Nov 3, 2008
Elections are rarely inflection points – especially as they relate to education – but the Tampa, FL area has one tomorrow.
Hillsborough County Schools have endured a hell of a bumpy ride – and it’s not over. More than a year ago I detailed the tension on the school board and I frequently point to Tampa-area education commentators whose knowledge, honest thought and commitment is, in my opinion, unsurpassed. NYC-area edufolks beat them with volume and vitriol, but Tampa’s got them on genuine quality. Parents, teachers, taxpayers and academic lifers lay bare their thoughts on their local schools, sometimes at significant risk. As an outside interested party, I appreciate it a great deal.
And their school board and administration largely fights them. They’ve got champions in April Griffin and Susan Valdes, but two resilient board members isn’t enough. The established, entrenched and misguided thuggery of the others is a significant hurdle for reform in Tampa.
There’s Jennifer Faliero, whose ineffective chairmanship is a parody of an iron-fisted leader – perhaps a Colonel Klink?; Superintendent Mary Ellen Elia, whose communication and leadership skills rival Lord Cardigan’s; and that series of Toadies – Jack Lamb, Doretha Edgecomb and Candy Olson – who largely fiddle while Rome burns.
But it’s Carol Kurdell who’s on the chopping block this time around. Challengers Stephen Gorham and Jason Mims showed Kurdell’s vulnerability in the primary, and now Gorham is in position to replace her tomorrow.
I’m a staunch, well-versed Conservative – change for the sake of change is unconvincing, misguided and usually detrimental. There’s a time, though, when chronic dysfunction mandates the removal of one and the installation of another.
Carol Kurdell’s tenure on the Hillsborough board has become arthritic. It’s ever-present pain and decreasing functionality that facilitates an arrogance with ignorance that has almost overcome the board.
But again, right now is an inflection point. Hillsborough can switch its direction. No more needless kerfuffles on small expenses, no more embarrassing editorials.
I’d support challenger Stephen Gorham even if he wasn’t the young, well-educated, energetic force that he is.
Kurdell can’t [and shouldn't] be blamed for most of this, but her complacency and partisan inaction – that is, unless she’s got an opportunity for partisan action – is a detrimental force on the ailing board.
That, and her third-rate dishonest politicking. That’s a turn-off, Ms. Kurdell.
If you’re in Hillsborough County, don’t get stuck voting on party affiliation in this one. The Democrats are pushing Gorham and the Republicans have approved Kurdell, but it doesn’t matter. As a registered Republican, I’m comfortable saying that Carol Kurdell is useless and that the state party has made a mistake in approving her.
And I don’t give a whit that the Dem foot soldiers are pounding pavement for Gorham. He’s the better candidate, so Godspeed.
I can’t vote in Hillsborough’s election tomorrow, but I do hope that Mr. Gorham will take his place on their school board.
Sep 15, 2008
Working on other projects. I still read, though.
“Democrats are Standing up to the Teachers Unions: Can this be True?” asks little Ed over at Ed is Watching. Maybe he’ll get some answers on September 19th [if the event doesn't run past his bedtime]. Yet another thumbs up for the DFER folks.
From RightWingProf, who came across this dandy fop opining out of San Diego: “Sarah Palin often uses lots of notes when she speaks, even going so far as to use tabs and different colors of notecards. This is just so unbelievably tacky and small town I am considering killing myself.” Yipes. I know that frustration, though. I see it every time I obliterate, shame, or otherwise invalidate an argument made by someone who has contempt for ignorant, small town rubes [like me].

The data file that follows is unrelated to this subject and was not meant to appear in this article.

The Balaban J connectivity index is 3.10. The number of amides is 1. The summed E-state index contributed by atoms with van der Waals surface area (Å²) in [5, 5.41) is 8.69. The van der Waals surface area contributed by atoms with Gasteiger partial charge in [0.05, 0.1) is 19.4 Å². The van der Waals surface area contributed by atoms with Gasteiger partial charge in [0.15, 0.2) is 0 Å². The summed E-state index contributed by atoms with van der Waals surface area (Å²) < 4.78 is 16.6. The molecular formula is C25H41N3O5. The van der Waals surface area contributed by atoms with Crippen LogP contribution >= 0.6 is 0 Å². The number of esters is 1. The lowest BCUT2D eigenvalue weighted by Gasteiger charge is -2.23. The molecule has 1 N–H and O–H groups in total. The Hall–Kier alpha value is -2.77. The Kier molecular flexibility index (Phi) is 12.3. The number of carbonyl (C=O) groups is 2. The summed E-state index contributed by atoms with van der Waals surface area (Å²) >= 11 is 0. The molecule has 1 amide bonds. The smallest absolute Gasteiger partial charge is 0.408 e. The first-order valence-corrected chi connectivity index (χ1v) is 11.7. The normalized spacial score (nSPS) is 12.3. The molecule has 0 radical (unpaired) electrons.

Brown University reformed its curricula in the late 1960s. I wouldn’t have done it, and not the way they did, but no one asked me then. They’re reforming things now – and ACTA says that it’s not perfect, but that it’s a step in the right direction.
Mike S. Adams has founded F.A.S.H.I.S.T. at UNC-Wilmington – Faculty Against Sexual Harassment Initiatives and Sensitivity Training. He asks whether “mandate” is sexist, and then says, “Five years ago the administration chipped in $60,000 to help bring Ludacris to campus. He sang a lot about hos. Shouldn’t we be forcing the administration to attend mandatory sexual harassment training not the other way around?”
An interesting video about Senator Obama and edu-huckster extraordinaire, Bill Ayers.
The Onion: The Word “Presumptive” Prepares for Another 4-year Hibernation.
BIG NEWS: Detroit Superintendent hung up the phone on someone. My school board members barked at me like junkyard dogs, used school facilities/organizations to campaign against me, and school employees used in-house computers to suggest that I was a drug dealer. I don’t hang up on anyone [nor do I take or sell drugs].
Today is Battle of Britain Day in the United Kingdom. British resilience is a trait I love, and one that we in Upstate New York share. Let us hope that steely resolve makes a comeback in the wake of Sharia law.
Aug 27, 2008
I’m on a slightly political bent, so I’ll call this fairly good news.
It’s a non-partisan primary, but if a candidate gets a majority, they win. If there’s no majority selection, the top two finishers runoff in November.
With 90%+ precincts reporting, we’ve got the following results:
Susan Valdes over Schmidt. Good, she’s alright. I guess this means Faliero’s childish attacks didn’t work. Sorry, Jennifer.
Carol Kurdell doesn’t win – and thank God for that. Kurdell is the posterwoman for do-nothing, self-satisfied, status quo school board members nationwide. You can read about all 3 candidates – Gorham, Kurdell and Mims – here.
Stephen Gorham is a great choice. He’s young, well-educated, confident, experienced – good stuff all around. The thing I like least about him is that he doesn’t live in my school district. Hillsborough County Schools need him very, very badly.